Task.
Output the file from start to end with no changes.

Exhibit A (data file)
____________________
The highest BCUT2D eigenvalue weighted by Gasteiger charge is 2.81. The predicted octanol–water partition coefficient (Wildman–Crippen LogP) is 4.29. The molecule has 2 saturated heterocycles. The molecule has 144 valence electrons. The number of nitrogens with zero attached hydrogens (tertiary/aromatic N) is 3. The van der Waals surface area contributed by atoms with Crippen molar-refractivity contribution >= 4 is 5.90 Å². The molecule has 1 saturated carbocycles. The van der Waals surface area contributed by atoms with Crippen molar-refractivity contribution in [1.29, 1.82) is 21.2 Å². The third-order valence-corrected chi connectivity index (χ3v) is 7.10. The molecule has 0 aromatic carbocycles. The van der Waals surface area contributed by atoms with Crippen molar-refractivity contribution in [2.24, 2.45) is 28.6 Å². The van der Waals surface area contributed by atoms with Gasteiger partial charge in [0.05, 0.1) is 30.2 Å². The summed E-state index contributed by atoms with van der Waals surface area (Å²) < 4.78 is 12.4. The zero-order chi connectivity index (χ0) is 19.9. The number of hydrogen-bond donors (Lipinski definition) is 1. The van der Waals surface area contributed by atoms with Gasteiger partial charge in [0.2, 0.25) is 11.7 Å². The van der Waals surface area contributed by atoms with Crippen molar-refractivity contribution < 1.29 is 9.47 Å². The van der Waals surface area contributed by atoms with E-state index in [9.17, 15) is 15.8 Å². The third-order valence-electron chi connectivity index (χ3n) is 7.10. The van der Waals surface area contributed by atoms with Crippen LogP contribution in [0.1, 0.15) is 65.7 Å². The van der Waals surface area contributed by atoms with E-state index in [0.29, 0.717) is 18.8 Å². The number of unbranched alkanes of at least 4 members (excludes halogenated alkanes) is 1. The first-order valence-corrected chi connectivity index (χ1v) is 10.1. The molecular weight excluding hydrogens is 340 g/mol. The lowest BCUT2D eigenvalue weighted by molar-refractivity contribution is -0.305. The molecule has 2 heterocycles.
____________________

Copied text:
The highest BCUT2D eigenvalue weighted by Gasteiger charge is 2.81. The predicted octanol–water partition coefficient (Wildman–Crippen LogP) is 4.29. The molecule has 2 saturated heterocycles. The molecule has 144 valence electrons. The number of nitrogens with zero attached hydrogens (tertiary/aromatic N) is 3. The van der Waals surface area contributed by atoms with Crippen molar-refractivity contribution >= 4 is 5.90 Å². The molecule has 1 saturated carbocycles. The van der Waals surface area contributed by atoms with Crippen molar-refractivity contribution in [1.29, 1.82) is 21.2 Å². The third-order valence-corrected chi connectivity index (χ3v) is 7.10. The molecule has 0 aromatic carbocycles. The van der Waals surface area contributed by atoms with Crippen molar-refractivity contribution in [2.24, 2.45) is 28.6 Å². The van der Waals surface area contributed by atoms with Gasteiger partial charge in [0.05, 0.1) is 30.2 Å². The summed E-state index contributed by atoms with van der Waals surface area (Å²) < 4.78 is 12.4. The zero-order chi connectivity index (χ0) is 19.9. The number of hydrogen-bond donors (Lipinski definition) is 1. The van der Waals surface area contributed by atoms with Gasteiger partial charge in [0.2, 0.25) is 11.7 Å². The van der Waals surface area contributed by atoms with Crippen molar-refractivity contribution < 1.29 is 9.47 Å². The van der Waals surface area contributed by atoms with E-state index in [9.17, 15) is 15.8 Å². The third-order valence-electron chi connectivity index (χ3n) is 7.10. The van der Waals surface area contributed by atoms with Crippen LogP contribution in [0.1, 0.15) is 65.7 Å². The van der Waals surface area contributed by atoms with E-state index in [0.29, 0.717) is 18.8 Å². The number of unbranched alkanes of at least 4 members (excludes halogenated alkanes) is 1. The first-order valence-corrected chi connectivity index (χ1v) is 10.1. The molecular weight excluding hydrogens is 340 g/mol. The lowest BCUT2D eigenvalue weighted by molar-refractivity contribution is -0.305. The molecule has 2 heterocycles.